Developer relations manager at Skyeng - EdTech company
Hi! My name is Oleg Sklyarov, I work as a team leader of kids mobile development at Skyeng. In my free time, I mentor IT students. It’s been a great experience for me, so I want to share my story and insights I got from it.
A couple of years ago, my average day looked pretty dull. I used to leave home at 9 am, come to work around 10, chat with my teammates over coffee before lunch, have lunch, watch some YouTube and actually start working around 3 pm. To get anything done, I had to stay at the office till 9 pm.
At some point, it hit me — where does all my time go? I leave home for 12 hours but get paid only for 8. So I did some calculations. The result was horrifying — 33% of my time went down the drain.
I was not satisfied with this result. Besides, I felt as I wasn’t growing as fast as I could. I had prospects of becoming a team leader in five years, maybe an architect in ten years. But this seemed very slow. I had the example of Bill Gates and Steve Jobs in front of me — they achieved way more when they were my age.
At this point, realized that if want to be anywhere near Gates or Jobs, I need to change something about myself. I can become more productive and efficient if I make some adjustments.
Once, while browsing YouTube after lunch, I saw Steve Jobs’ Stanford Commencement Speech. And it really changed something in me.
I realized all those guys — Steve, Bill, Mark Zuckerberg — share. Steve Jobs shared this video. I’m sure that’s not the only thing he did out of a free will. Bill Gates donated half of his wealth to charity and convinced half of the Forbes list to do the same. They share what they can — but I’d never even had such an idea.
I wanted to change something. First thing first, I changed my office job for a remote job at Skyeng. I didn’t get my four hours back — only two. But that was something to start with.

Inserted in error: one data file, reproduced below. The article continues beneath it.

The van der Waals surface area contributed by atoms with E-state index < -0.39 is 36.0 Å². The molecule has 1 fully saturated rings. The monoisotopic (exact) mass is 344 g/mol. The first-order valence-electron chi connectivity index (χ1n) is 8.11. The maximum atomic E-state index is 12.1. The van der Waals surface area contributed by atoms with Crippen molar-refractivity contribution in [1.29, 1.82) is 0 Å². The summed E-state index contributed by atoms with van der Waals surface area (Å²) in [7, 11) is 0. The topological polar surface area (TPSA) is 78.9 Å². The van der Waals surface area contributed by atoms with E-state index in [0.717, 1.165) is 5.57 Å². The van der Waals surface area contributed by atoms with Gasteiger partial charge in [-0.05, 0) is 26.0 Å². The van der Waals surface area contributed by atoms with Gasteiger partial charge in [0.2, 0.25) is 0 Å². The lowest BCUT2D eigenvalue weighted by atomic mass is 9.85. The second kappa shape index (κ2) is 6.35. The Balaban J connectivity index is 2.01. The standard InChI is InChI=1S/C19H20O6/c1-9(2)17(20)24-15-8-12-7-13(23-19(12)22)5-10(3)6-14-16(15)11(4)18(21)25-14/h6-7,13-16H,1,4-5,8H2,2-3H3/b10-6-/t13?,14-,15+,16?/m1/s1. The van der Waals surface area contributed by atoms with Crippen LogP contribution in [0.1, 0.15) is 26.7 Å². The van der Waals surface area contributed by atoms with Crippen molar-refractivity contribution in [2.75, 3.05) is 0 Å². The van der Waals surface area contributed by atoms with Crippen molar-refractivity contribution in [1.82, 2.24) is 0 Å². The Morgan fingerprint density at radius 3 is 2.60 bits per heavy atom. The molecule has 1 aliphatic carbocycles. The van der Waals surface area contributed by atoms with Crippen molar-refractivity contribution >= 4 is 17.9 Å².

I looked at all those guys and thought — maybe I should try mentoring. I contacted my local university, then searched platforms for tutors. That’s how I found the place I work at now — an online platform with programming courses. Everything came together, and I became a mentor.
My job is to check students’ homework at Github and give feedback. We have consultations once a week via video chat. They ask questions, I answer them. Often they share their screen and we write the code together. Sometimes students text me their questions. Like, “how do I merge two arrays”. And I explain how to merge arrays. I’m like Google, but more advanced.
Sure enough, not everything goes smoothly. These are some of the most painful episodes:
It all was quite frustrating; I felt like my heroes betrayed me. I was thinking about going back to an office job but decided to give mentoring one last shot.
I made some adjustments and reaped the first results of my work. The rough patch was over.
Once I met a guy from my old job. I told him about my mentorship — and he didn’t quite understand why I was doing it. I explained it to him and will explain to you:
If my story resonated with you, give mentoring a try. It’s really simple, and it has a real tangible impact on people around you and the professional community.
If you have any questions, ask away in the comments. Let’s grow together!
By Oleg Sklyarov
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